A 2011 Harris Interactive Poll showed that an indicative 74 percent of Indians were brand-conscious, compared with 26 percent in the United States. For Dasgupta, a notable proportion of this is likely to be driven by the status symbolism of brands. Meanwhile, some have gone further, linking the proliferation of skin-whitening creams — which are particularly popular in India — to the caste, colonial, and global narratives of fairer skin at the top of society.
Altogether, the forces driving secularization are energizing India’s more conservative voices, who have found a greater platform under Prime Minister Narendra Modi. His Bharatiya Janata Party (BJP) has strong links to the Hindu nationalist Rashtriya Swayamsevak Sangh group. And while most right-wing rhetoric has focused on isolating the nation’s Muslims and lower castes, some leaders have also criticized “Western” culture. For example, BJP politician and Minister of State for Culture and Tourism Mahesh Sharma vowed in 2015 to “cleanse” Indian culture of its Western “cultural pollution.”
As novelist Pankaj Mishra alludes to in his 2017 book Age of Anger, the globalization of the ideals of liberty, equality, and prosperity, while a boon to overall human progress, has fomented societal angst. Now, 70 years after independence, India faces its own multilayered spiritual crisis.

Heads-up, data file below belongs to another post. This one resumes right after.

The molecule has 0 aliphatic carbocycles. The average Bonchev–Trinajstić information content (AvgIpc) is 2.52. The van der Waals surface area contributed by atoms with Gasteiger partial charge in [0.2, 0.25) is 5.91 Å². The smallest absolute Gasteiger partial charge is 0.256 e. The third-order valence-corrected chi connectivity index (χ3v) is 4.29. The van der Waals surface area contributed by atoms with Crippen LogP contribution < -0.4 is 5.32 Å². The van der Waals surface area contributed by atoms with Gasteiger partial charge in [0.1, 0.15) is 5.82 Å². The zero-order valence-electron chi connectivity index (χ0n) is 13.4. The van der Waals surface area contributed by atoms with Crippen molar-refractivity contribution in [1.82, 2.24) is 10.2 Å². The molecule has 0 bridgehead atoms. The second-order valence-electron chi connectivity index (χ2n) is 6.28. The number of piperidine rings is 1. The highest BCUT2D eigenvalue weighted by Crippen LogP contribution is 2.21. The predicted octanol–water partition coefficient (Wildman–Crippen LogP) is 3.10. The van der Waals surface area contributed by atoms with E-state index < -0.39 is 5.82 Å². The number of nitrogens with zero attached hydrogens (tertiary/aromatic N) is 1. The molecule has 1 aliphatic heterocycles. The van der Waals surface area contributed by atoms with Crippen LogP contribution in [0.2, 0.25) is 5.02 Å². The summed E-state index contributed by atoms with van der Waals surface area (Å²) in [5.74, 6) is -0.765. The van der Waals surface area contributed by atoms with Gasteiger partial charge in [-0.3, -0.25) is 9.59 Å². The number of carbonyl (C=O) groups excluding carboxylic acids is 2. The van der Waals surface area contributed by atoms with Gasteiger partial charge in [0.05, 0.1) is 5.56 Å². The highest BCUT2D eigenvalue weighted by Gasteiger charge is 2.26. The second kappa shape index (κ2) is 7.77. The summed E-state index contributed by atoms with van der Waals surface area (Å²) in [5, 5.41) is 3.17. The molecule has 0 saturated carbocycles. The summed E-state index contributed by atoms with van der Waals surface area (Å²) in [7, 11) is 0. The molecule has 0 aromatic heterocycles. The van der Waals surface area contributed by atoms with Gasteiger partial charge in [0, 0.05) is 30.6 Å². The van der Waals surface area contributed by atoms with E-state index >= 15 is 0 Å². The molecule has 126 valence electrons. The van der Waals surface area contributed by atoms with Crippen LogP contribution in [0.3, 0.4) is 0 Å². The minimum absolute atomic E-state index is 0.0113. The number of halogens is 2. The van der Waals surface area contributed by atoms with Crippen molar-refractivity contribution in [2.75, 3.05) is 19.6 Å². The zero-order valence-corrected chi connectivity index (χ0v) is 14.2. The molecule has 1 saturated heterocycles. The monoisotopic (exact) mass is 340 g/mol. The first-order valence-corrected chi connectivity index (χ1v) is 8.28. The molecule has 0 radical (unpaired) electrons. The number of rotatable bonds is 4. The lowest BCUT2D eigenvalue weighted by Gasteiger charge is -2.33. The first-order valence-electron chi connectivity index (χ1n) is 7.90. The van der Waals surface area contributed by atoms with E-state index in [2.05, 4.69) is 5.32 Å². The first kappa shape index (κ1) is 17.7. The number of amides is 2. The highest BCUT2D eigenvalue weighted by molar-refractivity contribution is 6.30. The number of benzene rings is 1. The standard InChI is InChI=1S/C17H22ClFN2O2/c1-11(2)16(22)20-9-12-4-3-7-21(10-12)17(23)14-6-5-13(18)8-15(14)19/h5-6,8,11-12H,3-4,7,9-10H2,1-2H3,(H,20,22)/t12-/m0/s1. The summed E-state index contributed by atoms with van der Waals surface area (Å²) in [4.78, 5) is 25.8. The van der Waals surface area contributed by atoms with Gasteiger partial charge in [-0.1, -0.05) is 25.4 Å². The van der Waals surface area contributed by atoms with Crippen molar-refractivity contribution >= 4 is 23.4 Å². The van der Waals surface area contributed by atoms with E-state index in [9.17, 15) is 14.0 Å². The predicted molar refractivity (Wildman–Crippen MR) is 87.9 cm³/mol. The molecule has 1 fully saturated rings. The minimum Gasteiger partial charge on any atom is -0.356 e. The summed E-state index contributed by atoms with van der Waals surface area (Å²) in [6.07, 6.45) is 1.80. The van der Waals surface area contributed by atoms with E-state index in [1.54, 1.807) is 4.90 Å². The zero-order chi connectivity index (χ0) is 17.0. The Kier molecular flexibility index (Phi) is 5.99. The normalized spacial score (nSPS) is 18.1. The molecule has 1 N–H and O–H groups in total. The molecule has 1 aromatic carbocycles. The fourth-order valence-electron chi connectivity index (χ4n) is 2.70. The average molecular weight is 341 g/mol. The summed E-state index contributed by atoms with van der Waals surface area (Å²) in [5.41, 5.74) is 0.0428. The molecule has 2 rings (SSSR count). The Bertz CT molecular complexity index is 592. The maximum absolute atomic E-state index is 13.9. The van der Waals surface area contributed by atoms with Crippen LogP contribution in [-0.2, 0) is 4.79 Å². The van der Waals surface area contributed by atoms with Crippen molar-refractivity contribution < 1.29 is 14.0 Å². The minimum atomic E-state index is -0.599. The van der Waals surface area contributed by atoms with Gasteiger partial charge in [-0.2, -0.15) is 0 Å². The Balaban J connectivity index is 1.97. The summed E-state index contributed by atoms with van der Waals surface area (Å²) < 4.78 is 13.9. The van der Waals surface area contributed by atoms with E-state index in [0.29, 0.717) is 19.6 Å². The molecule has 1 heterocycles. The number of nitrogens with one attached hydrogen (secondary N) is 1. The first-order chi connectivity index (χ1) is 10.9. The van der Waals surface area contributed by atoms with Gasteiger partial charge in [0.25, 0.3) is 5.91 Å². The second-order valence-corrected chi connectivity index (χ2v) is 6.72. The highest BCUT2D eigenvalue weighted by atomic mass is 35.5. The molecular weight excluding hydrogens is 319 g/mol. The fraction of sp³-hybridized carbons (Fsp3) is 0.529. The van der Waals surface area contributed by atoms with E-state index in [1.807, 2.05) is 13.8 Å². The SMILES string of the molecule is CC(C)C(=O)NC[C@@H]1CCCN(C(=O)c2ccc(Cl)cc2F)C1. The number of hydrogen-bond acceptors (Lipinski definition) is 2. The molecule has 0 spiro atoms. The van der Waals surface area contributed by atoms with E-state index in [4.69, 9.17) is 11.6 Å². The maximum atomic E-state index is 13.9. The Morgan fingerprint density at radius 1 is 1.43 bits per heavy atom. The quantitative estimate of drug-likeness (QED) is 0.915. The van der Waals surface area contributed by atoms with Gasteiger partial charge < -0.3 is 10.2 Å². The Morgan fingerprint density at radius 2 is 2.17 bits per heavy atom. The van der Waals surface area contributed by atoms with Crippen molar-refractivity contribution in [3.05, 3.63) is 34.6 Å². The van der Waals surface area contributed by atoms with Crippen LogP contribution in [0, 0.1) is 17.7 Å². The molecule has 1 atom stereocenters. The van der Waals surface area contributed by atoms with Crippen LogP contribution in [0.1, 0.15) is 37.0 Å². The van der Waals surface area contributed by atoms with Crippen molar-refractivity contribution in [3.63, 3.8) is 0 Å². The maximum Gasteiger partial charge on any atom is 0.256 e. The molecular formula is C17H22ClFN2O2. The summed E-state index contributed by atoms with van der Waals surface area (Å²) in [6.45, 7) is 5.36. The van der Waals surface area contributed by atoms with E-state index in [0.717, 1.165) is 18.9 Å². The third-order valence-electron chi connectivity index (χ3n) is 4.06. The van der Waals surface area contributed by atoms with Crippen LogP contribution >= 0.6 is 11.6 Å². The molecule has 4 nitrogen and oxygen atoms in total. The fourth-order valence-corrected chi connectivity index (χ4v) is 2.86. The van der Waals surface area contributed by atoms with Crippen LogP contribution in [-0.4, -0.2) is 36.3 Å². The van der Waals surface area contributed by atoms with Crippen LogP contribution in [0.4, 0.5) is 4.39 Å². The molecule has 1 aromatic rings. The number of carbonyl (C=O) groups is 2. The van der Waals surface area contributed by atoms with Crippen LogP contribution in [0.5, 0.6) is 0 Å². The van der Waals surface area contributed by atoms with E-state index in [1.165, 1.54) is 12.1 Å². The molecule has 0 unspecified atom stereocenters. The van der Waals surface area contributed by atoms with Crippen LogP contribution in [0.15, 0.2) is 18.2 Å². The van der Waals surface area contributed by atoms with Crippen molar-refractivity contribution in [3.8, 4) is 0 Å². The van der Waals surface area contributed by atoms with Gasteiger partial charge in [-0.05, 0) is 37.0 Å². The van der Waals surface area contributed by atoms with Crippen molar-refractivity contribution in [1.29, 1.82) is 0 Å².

Through the forces of Srinivas’ model of emulation and elevation, traditionalists are clashing with liberals at a national level, while on Delhi’s streets citizens are seemingly locked into a never-ending pursuit of manufactured social kudos, where the drive for prosperity is proving unharmonious with the dual desire for equality.
“The society that has emerged in post-liberalization India” writes Dasgupta, “… is one consumed both by euphoria and dread.”
Tej Parikh is a global policy analyst and journalist. He received his master’s degree from Yale University with a focus on political economy, development, and conflict. He runs the policy discourse website The Global Prism and tweets @tejparikh90.